I believe that one of Chevy's biggest issues with the Camaro, beginning way back in '67, was how to keep the performance up so as to compete with the rest of the muscle car market and at the same time, not dig too deeply into Corvette sales - an issue that Ford, for example, with the Mustang doesn't have to worry about.
Case in point, when I bought my '95 Z28 (still my daily driver) new in January 1995, I paid $18,022 total to the dealer. For that very reasonable price, I got 90+% of the performance of the '95 Corvette. Same engine (LT1) and same 6 spd manual gearbox with 3.73 posi rear end. Chevy purposely restricted the intake somewhat and unlike the Corvette, the Z28 did not have a true dual exhaust from the engine back. So net engine HP was a little de-reated from the Corvette, but not seriously - and all for less than 1/2 the cost of the 'Vette.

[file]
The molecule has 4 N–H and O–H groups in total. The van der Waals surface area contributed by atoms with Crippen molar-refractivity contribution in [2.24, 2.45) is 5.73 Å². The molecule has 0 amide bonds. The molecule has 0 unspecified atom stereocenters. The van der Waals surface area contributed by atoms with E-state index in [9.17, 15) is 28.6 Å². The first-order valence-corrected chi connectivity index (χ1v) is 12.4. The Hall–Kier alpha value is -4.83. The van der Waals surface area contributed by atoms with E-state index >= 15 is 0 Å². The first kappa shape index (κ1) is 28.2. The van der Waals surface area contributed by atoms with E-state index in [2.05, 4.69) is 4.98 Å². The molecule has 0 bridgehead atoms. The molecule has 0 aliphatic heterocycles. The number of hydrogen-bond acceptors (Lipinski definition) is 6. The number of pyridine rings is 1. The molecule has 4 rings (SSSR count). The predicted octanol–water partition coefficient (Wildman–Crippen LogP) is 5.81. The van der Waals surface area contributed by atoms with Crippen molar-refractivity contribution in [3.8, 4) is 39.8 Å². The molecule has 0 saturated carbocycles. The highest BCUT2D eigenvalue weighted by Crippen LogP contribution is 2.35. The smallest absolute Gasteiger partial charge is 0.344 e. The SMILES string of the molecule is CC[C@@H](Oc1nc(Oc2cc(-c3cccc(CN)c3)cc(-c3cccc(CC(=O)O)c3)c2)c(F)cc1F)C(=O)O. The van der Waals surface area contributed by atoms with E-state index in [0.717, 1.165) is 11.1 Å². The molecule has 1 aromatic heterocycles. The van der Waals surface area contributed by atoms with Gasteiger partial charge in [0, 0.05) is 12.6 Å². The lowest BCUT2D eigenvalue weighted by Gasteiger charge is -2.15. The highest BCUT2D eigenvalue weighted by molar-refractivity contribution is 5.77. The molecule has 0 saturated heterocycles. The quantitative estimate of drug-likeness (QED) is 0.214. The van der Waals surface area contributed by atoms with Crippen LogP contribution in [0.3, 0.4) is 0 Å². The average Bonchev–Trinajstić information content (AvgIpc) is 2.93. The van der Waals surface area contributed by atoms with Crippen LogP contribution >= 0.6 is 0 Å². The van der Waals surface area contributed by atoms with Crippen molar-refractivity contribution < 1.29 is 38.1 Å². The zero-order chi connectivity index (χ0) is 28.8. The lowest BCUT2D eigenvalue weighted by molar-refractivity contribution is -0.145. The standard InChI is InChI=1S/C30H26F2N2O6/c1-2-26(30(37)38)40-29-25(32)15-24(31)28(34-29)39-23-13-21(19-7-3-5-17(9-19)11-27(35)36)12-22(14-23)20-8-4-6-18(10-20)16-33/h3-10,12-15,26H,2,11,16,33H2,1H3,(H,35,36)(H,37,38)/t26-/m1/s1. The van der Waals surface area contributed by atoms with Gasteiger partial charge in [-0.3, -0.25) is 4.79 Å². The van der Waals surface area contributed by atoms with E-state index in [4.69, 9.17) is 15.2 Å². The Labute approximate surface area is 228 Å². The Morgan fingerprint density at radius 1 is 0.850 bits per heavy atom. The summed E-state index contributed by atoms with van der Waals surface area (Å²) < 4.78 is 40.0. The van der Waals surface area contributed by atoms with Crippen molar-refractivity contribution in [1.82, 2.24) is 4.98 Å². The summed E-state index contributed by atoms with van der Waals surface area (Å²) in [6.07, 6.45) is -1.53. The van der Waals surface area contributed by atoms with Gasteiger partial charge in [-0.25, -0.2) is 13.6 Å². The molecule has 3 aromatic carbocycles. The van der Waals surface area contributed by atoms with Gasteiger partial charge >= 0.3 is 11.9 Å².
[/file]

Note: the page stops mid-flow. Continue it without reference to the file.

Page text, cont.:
Chevy will be struggling with the same issues here. If they do indeed make the car, and put the LS2 in it, you will have a vehicle that will be about the same size as a 'Vette, with basically the same drivetrain. If the Camaro is to go back into production aimed at the same market as before, Chevy will have to price the Camaro appropriately. The same old issue will be there: striking the balance between pricing the Camaro "with almost Corvette performance" appropriately in order to compete with the Mustang, but not priced so low as to create Camaro buyers at the expense of Corvette sales.